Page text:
Thursday, February 16, 2012

The Agent’s Role

What does a literary agent do? What is their role in the publishing process?

I can only answer that from the writer’s POV since I’m not an agent. My list of what agents do would probably be similar to yours. They look for talent. They or their assistant culls through masses of query letters, looking for “saleable” book ideas. They look for manuscripts that are polished and ready or could be polished. They work to get a publisher to buy the book; they are the conduit that connects the writer to the publisher. They work with the writer on edits, covers, and anything that needs a go-between person. They negotiate advances and technical details in contracts. They work to get overseas deals. They help protect the author’s rights, whether it’s your rights to have your book published in Russia or your e-book rights. You could come up with even more things an agent does, but you get the idea.

The agent’s role is changing.

They’re still doing all that. After all, it’s how they make their money. None of them want to become dinosaurs without a means to feed their families. So, with more and more writers turning to self-publishing their own print and e-books, agents are adapting.

Oh, they’re still looking for those breakout, best-selling authors and books, but they’re also moving into the e-book era and helping authors do the work. They’re putting more into helping authors build their brand. Your success means they are successful.

I’m not saying that agents didn’t work to make their authors successful before now. I’m saying they are moving into areas that before were not their responsibility. Just as writers are taking over more of the publishing work and going it alone, some agents are seeing that change is inevitable and are adapting in ways that benefit the writer – and will keep agents in the equation.

What do you expect or hope for from an agent? Are you still hoping for an agent – or are you moving forward on your own? How can agents change to keep themselves relevant and necessary?


  1. This is a tough question. There are definitely some conflict of interest issues when a writer is trying to decide between self-publishing and traditional publishing and an agent is involved (if the agent acts almost as a publisher...would they try as hard to submit your manuscript to publishers if they're wanting to produce the book themselves as an ebook?...etc.)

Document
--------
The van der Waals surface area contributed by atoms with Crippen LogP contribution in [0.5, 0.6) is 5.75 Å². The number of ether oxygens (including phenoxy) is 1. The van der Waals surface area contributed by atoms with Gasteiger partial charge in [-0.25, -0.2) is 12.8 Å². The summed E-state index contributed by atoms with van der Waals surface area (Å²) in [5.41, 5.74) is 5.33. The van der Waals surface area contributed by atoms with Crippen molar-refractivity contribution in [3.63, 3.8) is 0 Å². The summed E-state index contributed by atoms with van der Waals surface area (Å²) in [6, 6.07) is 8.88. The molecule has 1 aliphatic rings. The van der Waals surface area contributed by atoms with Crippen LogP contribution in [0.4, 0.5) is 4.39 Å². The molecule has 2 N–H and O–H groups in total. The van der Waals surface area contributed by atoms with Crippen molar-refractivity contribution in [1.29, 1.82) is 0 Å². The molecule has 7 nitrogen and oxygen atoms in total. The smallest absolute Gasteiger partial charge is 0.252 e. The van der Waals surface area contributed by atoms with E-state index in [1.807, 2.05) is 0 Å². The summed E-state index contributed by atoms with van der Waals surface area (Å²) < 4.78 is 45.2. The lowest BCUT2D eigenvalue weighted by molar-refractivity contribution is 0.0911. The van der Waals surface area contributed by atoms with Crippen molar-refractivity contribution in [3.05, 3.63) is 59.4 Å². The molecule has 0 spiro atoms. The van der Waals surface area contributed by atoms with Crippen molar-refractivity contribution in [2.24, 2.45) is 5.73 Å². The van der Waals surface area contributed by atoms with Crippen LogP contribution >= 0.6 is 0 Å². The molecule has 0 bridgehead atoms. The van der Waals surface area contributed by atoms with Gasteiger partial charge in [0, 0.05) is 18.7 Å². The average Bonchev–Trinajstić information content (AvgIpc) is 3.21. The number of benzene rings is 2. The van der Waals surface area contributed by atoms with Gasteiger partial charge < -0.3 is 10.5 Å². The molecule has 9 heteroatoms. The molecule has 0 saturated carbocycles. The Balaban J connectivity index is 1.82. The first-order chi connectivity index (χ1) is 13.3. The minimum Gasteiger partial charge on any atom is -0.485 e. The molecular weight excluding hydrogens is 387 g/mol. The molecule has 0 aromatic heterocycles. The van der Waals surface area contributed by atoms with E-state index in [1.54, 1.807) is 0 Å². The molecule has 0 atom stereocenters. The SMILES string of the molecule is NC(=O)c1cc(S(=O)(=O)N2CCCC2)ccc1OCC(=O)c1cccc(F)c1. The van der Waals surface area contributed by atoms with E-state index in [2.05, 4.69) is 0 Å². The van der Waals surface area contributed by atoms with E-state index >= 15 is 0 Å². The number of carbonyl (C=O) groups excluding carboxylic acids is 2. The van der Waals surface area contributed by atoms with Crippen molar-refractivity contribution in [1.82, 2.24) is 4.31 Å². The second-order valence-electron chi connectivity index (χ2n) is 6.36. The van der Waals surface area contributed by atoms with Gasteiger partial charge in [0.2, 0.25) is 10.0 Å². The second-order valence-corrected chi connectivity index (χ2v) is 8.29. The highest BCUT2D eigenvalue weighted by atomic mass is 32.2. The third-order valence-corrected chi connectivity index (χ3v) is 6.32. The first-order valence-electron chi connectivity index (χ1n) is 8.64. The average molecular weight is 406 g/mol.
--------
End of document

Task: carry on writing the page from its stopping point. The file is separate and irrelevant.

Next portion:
My agent is helping me with my traditionally published mysteries for Penguin and I'm doing the epub on my own. So far, this seems to be working for both of us. :)

  2. Not looking for one, but it will be interesting to see how their duties change. And if they can change successfully.

  3. I've never looked for an agent and don't plan to but they need to adapt quickly in order to survive. The middle man gets squeezed out first.

  4. I'm definitely looking for an agent. Someone in my corner to help me avoid the knockout punch. Someone who knows the ropes and the business better than I. Someone to help me avoid the mistakes I will surely make on my own, in spite of all my research.

  5. I know what you mean, Yvonne. I think most of us who write dream of having a partner to guide us through the maze of getting published.

    I'm not sure that's my goal anymore. I'm leaning more toward mapping the maze so I can lead myself.

  6. I think every writer (myself included), dreams of going the traditional route with an agent at one time or another.

    We've already seen the changes taking place from a writer's point of view. No longer are we simply a name on a book, we're more visually attainable; we interact with readers through social media, etc. The revolving role of the writer, would suggest Agents are going to have to evolve in their duties as well.

    We're seeing writers with success stories in both formats - traditional and self publishing. In the end I think it comes down to choice. Which is saying something in itself. Years ago our choices were limited at best. (Hugs)Indigo

  7. When the time comes, I'll be talking like Yvonne.

  8. At this point we still have a choice. I fear the choices are getting more polarized, though.

  9. I would like to have an agent, but I'm not waiting around for one. I sold seven romance novels without one and three fantasy novels.
    I wonder what a literary agent's job will be five years from now?

  10. I considered an agent when I first started writing, but after hearing a few horror stories from fellow writers I decided to go it alone. One author friend had an agent who steered her toward a different genren (changing adult fantasy into a children's book. She also asked her to remove an important character and although her book was published it was also removed from the shelves within a couple of years - it simply didn't fit into the genre it was pushed into.

  11. I'm still hoping for an agent, and I'm excited about starting the process of searching for one (once the novel is in cleaner shape!), but I'm also really aware that times are changing fast and it's not the only option.

    I would hope for all the things you list, and in a more general sense, simply for someone who's on my wavelength and who gets what I'm doing with my writing, someone I can build a vibrant, interesting business relationship with and enjoy working with. That's what I want (someday!). :)

    Great post!


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